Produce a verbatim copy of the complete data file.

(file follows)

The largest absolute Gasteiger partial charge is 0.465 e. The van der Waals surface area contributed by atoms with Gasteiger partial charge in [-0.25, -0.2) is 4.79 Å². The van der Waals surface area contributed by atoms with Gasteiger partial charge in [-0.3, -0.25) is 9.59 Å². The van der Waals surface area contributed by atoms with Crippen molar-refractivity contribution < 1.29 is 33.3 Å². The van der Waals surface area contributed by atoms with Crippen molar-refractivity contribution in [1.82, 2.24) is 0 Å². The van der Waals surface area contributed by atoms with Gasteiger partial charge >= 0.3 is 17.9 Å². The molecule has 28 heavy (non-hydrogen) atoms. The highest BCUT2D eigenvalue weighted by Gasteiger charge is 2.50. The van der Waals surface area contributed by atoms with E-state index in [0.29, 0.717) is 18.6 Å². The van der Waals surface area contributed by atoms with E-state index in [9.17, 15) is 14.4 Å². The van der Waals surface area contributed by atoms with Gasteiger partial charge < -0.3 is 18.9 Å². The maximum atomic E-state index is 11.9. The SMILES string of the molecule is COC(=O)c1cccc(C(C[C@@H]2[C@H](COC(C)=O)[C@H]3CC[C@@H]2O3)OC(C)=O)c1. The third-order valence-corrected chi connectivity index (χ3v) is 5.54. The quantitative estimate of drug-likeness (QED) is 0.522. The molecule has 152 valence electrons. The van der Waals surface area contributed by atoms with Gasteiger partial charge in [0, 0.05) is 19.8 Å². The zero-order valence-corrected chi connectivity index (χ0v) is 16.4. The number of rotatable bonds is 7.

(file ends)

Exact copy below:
The largest absolute Gasteiger partial charge is 0.465 e. The van der Waals surface area contributed by atoms with Gasteiger partial charge in [-0.25, -0.2) is 4.79 Å². The van der Waals surface area contributed by atoms with Gasteiger partial charge in [-0.3, -0.25) is 9.59 Å². The van der Waals surface area contributed by atoms with Crippen molar-refractivity contribution < 1.29 is 33.3 Å². The van der Waals surface area contributed by atoms with Crippen molar-refractivity contribution in [1.82, 2.24) is 0 Å². The van der Waals surface area contributed by atoms with Gasteiger partial charge >= 0.3 is 17.9 Å². The molecule has 28 heavy (non-hydrogen) atoms. The highest BCUT2D eigenvalue weighted by Gasteiger charge is 2.50. The van der Waals surface area contributed by atoms with E-state index in [0.29, 0.717) is 18.6 Å². The van der Waals surface area contributed by atoms with E-state index in [9.17, 15) is 14.4 Å². The van der Waals surface area contributed by atoms with Gasteiger partial charge < -0.3 is 18.9 Å². The maximum atomic E-state index is 11.9. The SMILES string of the molecule is COC(=O)c1cccc(C(C[C@@H]2[C@H](COC(C)=O)[C@H]3CC[C@@H]2O3)OC(C)=O)c1. The third-order valence-corrected chi connectivity index (χ3v) is 5.54. The quantitative estimate of drug-likeness (QED) is 0.522. The molecule has 152 valence electrons. The van der Waals surface area contributed by atoms with Gasteiger partial charge in [0, 0.05) is 19.8 Å². The zero-order valence-corrected chi connectivity index (χ0v) is 16.4. The number of rotatable bonds is 7.